August 3rd, 2016 marked the 50th anniversary of groundbreaking comedian Lenny Bruce’s death from an overdose of morphine, while his New York obscenity conviction at Café Au Go Go was still on appeal. On that same day he received a foreclosure notice at his Los Angeles home.
But it wasn’t a suicide. In the kitchen, a kettle of water was still boiling, and in his office, the electric typewriter was still humming. He had stopped typing in mid-word: “Conspiracy to interfere with the 4th Amendment const”…constitutes what, I wondered.
Lenny was a subscriber to my satirical magazine, The Realist, and in 1959 we met for the first time at the funky Hotel America in Times Square. He was amazed that I got away with publishing those profane words for which other periodicals used asterisks or dashes. He had been using euphemisms like “frig” and asked, “Are you telling me this is legal to sell on the newsstands?”
I replied, “The Supreme Court’s definition of obscenity is that it has to be material which appeals to your prurient interest.” He magically produced an unabridged dictionary from the suitcase on his bed, and looked up the word “prurient.” He closed the dictionary, clenching his jaw and nodding his head in affirmation of a new discovery. “So,” he observed, “it’s against the law to get you horny.”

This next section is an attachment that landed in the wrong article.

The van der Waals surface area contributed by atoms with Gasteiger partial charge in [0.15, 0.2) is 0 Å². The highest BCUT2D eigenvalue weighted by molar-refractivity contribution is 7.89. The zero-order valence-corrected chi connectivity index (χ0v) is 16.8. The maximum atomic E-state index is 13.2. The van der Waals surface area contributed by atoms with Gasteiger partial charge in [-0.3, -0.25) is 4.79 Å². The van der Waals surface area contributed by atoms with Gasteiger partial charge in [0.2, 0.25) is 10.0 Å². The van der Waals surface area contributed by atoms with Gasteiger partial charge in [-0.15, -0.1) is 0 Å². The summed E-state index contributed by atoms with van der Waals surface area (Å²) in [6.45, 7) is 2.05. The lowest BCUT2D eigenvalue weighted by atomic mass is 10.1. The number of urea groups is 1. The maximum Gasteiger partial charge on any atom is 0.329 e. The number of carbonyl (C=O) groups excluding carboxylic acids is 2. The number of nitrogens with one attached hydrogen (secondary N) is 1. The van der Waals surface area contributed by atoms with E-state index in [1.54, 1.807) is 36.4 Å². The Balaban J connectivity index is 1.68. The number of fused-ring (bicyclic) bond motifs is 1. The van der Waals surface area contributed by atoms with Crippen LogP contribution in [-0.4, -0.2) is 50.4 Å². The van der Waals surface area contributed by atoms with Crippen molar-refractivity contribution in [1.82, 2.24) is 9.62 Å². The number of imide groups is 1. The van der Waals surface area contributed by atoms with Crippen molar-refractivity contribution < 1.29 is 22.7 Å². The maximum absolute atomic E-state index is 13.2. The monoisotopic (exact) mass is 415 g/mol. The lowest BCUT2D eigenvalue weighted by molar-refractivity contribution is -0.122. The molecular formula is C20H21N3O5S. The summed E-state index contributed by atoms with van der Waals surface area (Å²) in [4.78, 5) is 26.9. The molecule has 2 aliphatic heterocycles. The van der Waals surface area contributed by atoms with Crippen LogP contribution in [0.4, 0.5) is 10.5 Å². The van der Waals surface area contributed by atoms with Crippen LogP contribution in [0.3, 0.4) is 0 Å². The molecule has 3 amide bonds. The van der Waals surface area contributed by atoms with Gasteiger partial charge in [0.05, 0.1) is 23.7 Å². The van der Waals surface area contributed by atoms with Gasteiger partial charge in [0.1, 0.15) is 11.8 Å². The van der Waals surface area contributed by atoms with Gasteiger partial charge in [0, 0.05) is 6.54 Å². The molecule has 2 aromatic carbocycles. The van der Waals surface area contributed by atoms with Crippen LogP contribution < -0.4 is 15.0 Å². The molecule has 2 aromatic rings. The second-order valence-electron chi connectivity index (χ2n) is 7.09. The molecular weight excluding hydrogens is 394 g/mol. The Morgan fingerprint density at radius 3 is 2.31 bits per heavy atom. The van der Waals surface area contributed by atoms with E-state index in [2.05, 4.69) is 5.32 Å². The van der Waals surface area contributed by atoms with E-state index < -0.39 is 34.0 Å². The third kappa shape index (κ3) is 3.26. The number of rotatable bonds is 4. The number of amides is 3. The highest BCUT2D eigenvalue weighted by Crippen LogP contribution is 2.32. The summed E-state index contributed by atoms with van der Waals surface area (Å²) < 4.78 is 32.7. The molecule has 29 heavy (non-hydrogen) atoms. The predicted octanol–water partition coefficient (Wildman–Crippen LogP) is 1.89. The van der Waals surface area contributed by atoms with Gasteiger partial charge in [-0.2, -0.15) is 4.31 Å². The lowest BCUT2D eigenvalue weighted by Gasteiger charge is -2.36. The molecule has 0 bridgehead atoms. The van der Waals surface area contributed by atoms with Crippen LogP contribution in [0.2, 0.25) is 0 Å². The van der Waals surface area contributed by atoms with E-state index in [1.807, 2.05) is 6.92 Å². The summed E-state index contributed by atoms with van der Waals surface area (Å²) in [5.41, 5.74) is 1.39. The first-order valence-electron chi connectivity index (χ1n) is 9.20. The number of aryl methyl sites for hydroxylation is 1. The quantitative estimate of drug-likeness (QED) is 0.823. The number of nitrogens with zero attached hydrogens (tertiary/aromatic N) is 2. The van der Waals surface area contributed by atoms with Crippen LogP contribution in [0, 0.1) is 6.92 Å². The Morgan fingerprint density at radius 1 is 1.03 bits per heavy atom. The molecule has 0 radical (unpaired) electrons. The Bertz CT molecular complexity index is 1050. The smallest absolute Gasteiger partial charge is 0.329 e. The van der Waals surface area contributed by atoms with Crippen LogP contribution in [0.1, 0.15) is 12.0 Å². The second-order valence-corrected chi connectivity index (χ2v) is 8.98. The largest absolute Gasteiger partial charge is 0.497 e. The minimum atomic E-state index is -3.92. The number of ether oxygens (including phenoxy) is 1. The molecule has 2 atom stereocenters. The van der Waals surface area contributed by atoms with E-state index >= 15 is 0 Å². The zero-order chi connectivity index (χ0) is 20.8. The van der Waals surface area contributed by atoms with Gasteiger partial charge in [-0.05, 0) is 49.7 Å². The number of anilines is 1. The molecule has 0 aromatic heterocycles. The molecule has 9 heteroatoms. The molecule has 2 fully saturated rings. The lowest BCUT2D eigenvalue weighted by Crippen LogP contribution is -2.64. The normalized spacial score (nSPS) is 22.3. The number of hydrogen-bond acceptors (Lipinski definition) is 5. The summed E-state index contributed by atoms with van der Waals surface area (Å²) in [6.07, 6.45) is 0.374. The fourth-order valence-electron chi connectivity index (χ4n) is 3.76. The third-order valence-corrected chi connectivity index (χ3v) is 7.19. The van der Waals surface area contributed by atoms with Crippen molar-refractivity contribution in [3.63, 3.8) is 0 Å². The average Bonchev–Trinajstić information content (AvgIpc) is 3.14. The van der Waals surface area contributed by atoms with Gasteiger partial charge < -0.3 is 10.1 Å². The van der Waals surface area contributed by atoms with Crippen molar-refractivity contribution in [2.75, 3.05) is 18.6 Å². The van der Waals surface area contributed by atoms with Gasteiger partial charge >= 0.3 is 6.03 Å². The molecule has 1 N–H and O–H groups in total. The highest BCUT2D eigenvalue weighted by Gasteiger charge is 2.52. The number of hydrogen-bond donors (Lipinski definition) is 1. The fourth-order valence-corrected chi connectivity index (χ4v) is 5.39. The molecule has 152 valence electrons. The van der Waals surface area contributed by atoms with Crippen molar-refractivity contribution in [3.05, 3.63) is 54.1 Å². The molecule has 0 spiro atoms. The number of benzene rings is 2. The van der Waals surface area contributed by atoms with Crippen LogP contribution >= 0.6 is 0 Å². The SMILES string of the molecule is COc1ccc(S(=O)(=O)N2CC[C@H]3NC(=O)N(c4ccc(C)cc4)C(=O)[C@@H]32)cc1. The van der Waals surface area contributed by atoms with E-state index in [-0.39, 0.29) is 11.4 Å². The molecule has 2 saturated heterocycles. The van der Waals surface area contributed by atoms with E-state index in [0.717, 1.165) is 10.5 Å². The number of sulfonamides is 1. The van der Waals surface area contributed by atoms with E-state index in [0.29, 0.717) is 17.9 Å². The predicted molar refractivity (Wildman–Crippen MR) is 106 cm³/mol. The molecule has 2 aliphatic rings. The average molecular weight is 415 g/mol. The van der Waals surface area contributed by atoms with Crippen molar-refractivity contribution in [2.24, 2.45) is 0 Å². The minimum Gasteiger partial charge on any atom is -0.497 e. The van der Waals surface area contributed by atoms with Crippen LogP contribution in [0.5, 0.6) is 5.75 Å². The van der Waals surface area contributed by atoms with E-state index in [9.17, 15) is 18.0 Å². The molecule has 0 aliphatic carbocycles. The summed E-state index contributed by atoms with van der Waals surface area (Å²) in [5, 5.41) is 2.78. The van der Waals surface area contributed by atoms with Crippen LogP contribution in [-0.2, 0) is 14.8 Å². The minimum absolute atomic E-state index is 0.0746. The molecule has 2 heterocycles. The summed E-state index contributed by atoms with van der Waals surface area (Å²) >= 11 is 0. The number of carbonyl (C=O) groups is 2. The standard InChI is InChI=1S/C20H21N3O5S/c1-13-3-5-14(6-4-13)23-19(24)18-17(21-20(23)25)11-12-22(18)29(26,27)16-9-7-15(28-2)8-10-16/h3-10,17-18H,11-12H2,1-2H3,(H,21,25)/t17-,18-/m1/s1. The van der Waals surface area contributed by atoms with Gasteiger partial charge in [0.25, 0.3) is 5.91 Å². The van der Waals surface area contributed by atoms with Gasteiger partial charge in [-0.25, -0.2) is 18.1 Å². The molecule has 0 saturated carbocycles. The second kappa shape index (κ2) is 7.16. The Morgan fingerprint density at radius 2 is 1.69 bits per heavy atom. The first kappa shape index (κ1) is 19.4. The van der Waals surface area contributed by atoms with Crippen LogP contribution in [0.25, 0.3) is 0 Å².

When we were about to leave the room, he stood in the doorway. “Did you steal anything?” he asked furtively. I took my watch out of my pocket since I didn’t like to wear it on my wrist, and without saying a word I placed it on the bureau. Lenny laughed one loud staccato “Ha” and kissed me on the forehead.
We developed a friendship integrated with stand-up comedy. In his act Lenny had broken through traditional stereotypical jokes about airplane food, nagging wives, Chinese drivers, annoying mothers-in-law. Instead he weaved his taboo-breaking targets–teachers’ low salaries versus show-business celebs, religious leaders’ hypocrisy, cruel abortion laws, racial injustice, the double standard between illegal and prescription drugs–into stream-of-consciousness vignettes.
In each succeeding performance, he would sculpt and re-sculpt his concept into a theatrical context, experimenting from show to show like a verbal jazz musician. Audience laughter would sometimes turn into clapping for the creative process itself. “Please don’t applaud,” he’d request. “It breaks my rhythm.”